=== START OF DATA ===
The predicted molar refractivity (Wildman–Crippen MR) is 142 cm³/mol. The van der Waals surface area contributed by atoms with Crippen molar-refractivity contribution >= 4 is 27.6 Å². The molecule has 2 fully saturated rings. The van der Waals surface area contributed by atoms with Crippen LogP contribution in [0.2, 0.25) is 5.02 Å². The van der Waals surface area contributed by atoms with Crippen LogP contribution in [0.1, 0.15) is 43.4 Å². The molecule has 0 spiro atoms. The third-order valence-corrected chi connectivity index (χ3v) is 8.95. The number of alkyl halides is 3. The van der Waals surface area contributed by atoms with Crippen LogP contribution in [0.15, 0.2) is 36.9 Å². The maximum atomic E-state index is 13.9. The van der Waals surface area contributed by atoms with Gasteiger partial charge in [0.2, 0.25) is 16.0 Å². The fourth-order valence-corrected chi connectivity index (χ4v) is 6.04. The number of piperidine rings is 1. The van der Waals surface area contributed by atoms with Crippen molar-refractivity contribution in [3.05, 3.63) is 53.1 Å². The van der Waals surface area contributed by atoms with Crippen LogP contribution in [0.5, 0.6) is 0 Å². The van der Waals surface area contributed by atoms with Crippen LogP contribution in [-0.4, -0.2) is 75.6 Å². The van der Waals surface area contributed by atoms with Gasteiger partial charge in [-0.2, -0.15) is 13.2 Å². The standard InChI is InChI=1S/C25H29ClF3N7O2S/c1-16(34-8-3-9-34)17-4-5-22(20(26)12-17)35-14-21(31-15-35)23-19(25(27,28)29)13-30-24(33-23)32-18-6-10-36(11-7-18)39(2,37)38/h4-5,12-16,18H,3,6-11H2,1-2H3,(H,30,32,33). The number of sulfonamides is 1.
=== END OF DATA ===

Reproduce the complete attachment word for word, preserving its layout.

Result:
The predicted molar refractivity (Wildman–Crippen MR) is 142 cm³/mol. The van der Waals surface area contributed by atoms with Crippen molar-refractivity contribution >= 4 is 27.6 Å². The molecule has 2 fully saturated rings. The van der Waals surface area contributed by atoms with Crippen LogP contribution in [0.2, 0.25) is 5.02 Å². The van der Waals surface area contributed by atoms with Crippen LogP contribution in [0.1, 0.15) is 43.4 Å². The molecule has 0 spiro atoms. The third-order valence-corrected chi connectivity index (χ3v) is 8.95. The number of alkyl halides is 3. The van der Waals surface area contributed by atoms with Crippen LogP contribution in [0.15, 0.2) is 36.9 Å². The maximum atomic E-state index is 13.9. The van der Waals surface area contributed by atoms with Gasteiger partial charge in [0.2, 0.25) is 16.0 Å². The fourth-order valence-corrected chi connectivity index (χ4v) is 6.04. The number of piperidine rings is 1. The van der Waals surface area contributed by atoms with Crippen molar-refractivity contribution in [3.05, 3.63) is 53.1 Å². The van der Waals surface area contributed by atoms with Crippen LogP contribution in [0.5, 0.6) is 0 Å². The van der Waals surface area contributed by atoms with Crippen LogP contribution in [-0.4, -0.2) is 75.6 Å². The van der Waals surface area contributed by atoms with Gasteiger partial charge in [-0.2, -0.15) is 13.2 Å². The standard InChI is InChI=1S/C25H29ClF3N7O2S/c1-16(34-8-3-9-34)17-4-5-22(20(26)12-17)35-14-21(31-15-35)23-19(25(27,28)29)13-30-24(33-23)32-18-6-10-36(11-7-18)39(2,37)38/h4-5,12-16,18H,3,6-11H2,1-2H3,(H,30,32,33). The number of sulfonamides is 1.